Goal: reduce disease and pest severity • Effects of cover crops depend on the species used and timing of incorporation and planting of the subsequent crop. • Some species such as cereal rye, triticale, forage rapeseeds, mustards and oil seed radish are known to suppress certain plant parasitic nematodes and soil borne diseases, whereas most legumes are highly susceptible and can increase nematode populations. • Need to have information on pests and diseases prevalent in an area to identify which cover crops should be avoided, or only used in mixtures.
Goal: Provide habitat for beneficial insects and spiders • From work in orchards and vineyards it is clear that cover crops provide habitat for beneficials, due to: • vegetative cover • by providing food sources such as extrafloral nectaries (e.g. vetch) or flowers • This aspect of cover crop ecology has not been well studied for annual systems, and there may be more potential than has been recognized. • The key in annual systems is to make sure that when the cover crop is turned in there are alternative habitats for the beneficials to move to: • Field margin vegetation, strips of undisturbed cover crops or insectary plantings
Water issues • If wet spring can help dry out soil profile • Or • Delay early plantings because of need to incorporate (early plantings often most lucrative) • If have limited water need to carefully consider trade-offs of using cover crops • Timing critical • Use species with high water use efficiency
How to choose a cover crop • Once you have decided it is desirable to include a cover crop in a given production system there are 3 basic steps to follow: • Identify what you want the cover crop to do. • Identify the planting windows where the cover crop can fit in your crop rotation and what the climatic and soil conditions are at that time. • Once these two questions are answered, then you can select the best species or mix to be used.
Step 1. Identify what you want the cover crop to do? • Address the most important factors limiting the productivity and sustainability of your production system. • Possible goals include: • Improve nutrient availability and provide nitrogen • Improve soil physical properties • Reduce erosion, leaching and protect water quality • Suppress weeds, pests and diseases • provide beneficial habitat • provide surface mulch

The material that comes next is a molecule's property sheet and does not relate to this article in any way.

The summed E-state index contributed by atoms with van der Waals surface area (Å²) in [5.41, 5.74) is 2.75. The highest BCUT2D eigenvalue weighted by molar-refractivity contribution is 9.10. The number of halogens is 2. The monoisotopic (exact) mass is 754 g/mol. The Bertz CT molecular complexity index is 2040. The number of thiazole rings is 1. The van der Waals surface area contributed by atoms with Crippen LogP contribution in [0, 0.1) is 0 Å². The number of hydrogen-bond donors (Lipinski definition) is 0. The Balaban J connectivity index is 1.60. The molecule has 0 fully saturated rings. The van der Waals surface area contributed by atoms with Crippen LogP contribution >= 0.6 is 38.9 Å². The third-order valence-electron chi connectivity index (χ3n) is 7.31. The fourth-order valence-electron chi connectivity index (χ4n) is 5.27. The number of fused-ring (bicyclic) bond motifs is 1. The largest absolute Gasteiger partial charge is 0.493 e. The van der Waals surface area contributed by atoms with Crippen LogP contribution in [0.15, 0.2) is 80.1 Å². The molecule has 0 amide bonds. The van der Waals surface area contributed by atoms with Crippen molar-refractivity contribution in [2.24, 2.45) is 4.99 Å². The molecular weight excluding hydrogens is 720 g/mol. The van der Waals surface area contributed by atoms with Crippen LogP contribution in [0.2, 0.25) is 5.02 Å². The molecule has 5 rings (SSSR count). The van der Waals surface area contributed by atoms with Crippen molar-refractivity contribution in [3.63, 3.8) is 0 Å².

Step 2: Identify where the cover crop fits in your crop rotation • Examine cash crop rotations to identify “windows” where cover crops can fit • Most cover crops are planted in the fall to provide cover over the winter months • In summer when temperatures are high, fast growing species such as sorghum/sudan, cowpeas, and buckwheat and other can provide a good biomass return in a short growth period. • It is critical to minimize conflicts in timing of field operations for cover crops and cash crops. • Once the window is identified then the species selection will depend on the climatic and soil conditions during the window. e.g.- frost patterns, soil and air temperatures for germination and growth, soil pH..
Step 3: Select species/mix to meet the goals and requirements from steps 1 & 2. • the final step is to match the potential candidates identified in step 1 with the required characteristics identified in step 2. • Remember - it is as important to consider the characteristics you don’t want as well as those you are looking for. • It is rare that the “perfect” cover crop will exist and trade-offs will need to be made between different goals. • A final consideration will be the cost and availability of seed, and the number and types of field operations required for the different options to make a sound economic assessment of the alternatives.